Tell me how the
Who put

Was it

these things into the trunk, I ask, and for what purpose were they put there? anything but an act of justice to the man WHOM, I SAY, THE CONSPIRATORS SEEK TO MURDER, that this box should have been locked up and sealed?" It was the same at every step of the evidence. Everything was wrested and perverted to the foul work in hand. A very respectable man, named Pearce, a police inspector, to whose character and evidence the chief justice was careful to bear testimony in his charge, admitted that on the sudden discovery of the articles concealed by Courvoisier he had shown them to the latter, and asked him if he now "dared look him in the face." Mr. PhilNow the first imputation cast upon this man was lips seized upon this as a proof of intimidation. the agitation he displayed. Let us try this by the" MERCIFUL GOD, gentlemen!" says the report in test of our own hearts and consciences. Here he the Herald, "was this an expression to be used by is, having seen his master perhaps in a state of re- an officer of justice to an unfortunate man ?” pose, and in the morning he is alarmed by the inspector is denounced as an "inquisitorial rufhousemaid, who was up before him, with an outery fian," who "browbeats" and "bullies" for his of robbery, and some dark, mysterious suggestions share of the plunder. of murder having been committed. "Yes, gentlemen of the said she, "and see where my lord is." Gentle- jury, the money is to be divided upon the coffin of men, I must confess that that expression struck me my unfortunate client should you pronounce him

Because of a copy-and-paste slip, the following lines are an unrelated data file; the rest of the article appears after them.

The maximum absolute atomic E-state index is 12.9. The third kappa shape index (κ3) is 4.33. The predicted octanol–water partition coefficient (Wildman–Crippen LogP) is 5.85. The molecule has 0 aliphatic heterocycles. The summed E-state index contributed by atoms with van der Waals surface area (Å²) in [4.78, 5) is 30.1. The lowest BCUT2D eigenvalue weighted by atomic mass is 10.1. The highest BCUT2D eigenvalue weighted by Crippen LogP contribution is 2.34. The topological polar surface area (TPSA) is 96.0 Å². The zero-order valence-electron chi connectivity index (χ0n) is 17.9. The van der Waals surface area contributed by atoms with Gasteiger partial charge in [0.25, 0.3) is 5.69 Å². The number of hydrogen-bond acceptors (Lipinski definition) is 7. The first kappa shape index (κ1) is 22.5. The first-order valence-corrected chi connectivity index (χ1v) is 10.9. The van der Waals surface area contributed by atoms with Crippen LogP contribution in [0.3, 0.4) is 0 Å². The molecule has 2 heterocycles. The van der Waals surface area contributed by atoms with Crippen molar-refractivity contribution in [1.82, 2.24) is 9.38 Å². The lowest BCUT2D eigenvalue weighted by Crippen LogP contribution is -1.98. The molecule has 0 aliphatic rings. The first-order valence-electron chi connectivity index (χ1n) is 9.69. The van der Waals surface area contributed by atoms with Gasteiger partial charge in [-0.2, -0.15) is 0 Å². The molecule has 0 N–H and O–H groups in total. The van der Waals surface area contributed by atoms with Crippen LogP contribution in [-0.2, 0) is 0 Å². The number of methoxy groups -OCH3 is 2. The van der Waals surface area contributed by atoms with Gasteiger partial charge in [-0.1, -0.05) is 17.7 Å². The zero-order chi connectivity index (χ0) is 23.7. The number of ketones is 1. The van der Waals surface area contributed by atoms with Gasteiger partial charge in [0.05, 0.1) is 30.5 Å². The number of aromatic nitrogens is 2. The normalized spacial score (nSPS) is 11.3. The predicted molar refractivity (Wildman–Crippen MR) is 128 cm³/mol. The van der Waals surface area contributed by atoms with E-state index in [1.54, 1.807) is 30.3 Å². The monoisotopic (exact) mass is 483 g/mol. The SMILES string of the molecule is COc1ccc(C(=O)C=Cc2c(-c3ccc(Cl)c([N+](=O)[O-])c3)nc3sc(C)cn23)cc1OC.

"Let us go,'


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guilty, and Mr. Inspector Pearce and the rest of the police myrmidons, will, when they receive their respective shares, write the receipt in the blood of the prisoner.” Incredible as are these expressions in the report of the Herald, they are more than confirmed in that of the Chronicle, which represents Mr. Phillips deploring, in deep pathos, the return of the days of "blood-money," and denouncing the crime of the government reward (which he attributes to a desire of Lord John Russell to avenge his relative's death) as having" induced men to compass the death of their fellow-creature." Both reports unite in affixing such epithets as miscreant bloodhound" to the constable Baldwin, and in applying his solitary self-contradiction to the "whole villanous gang.' "Er uno disce omnes," exclaims the conscientious advocate.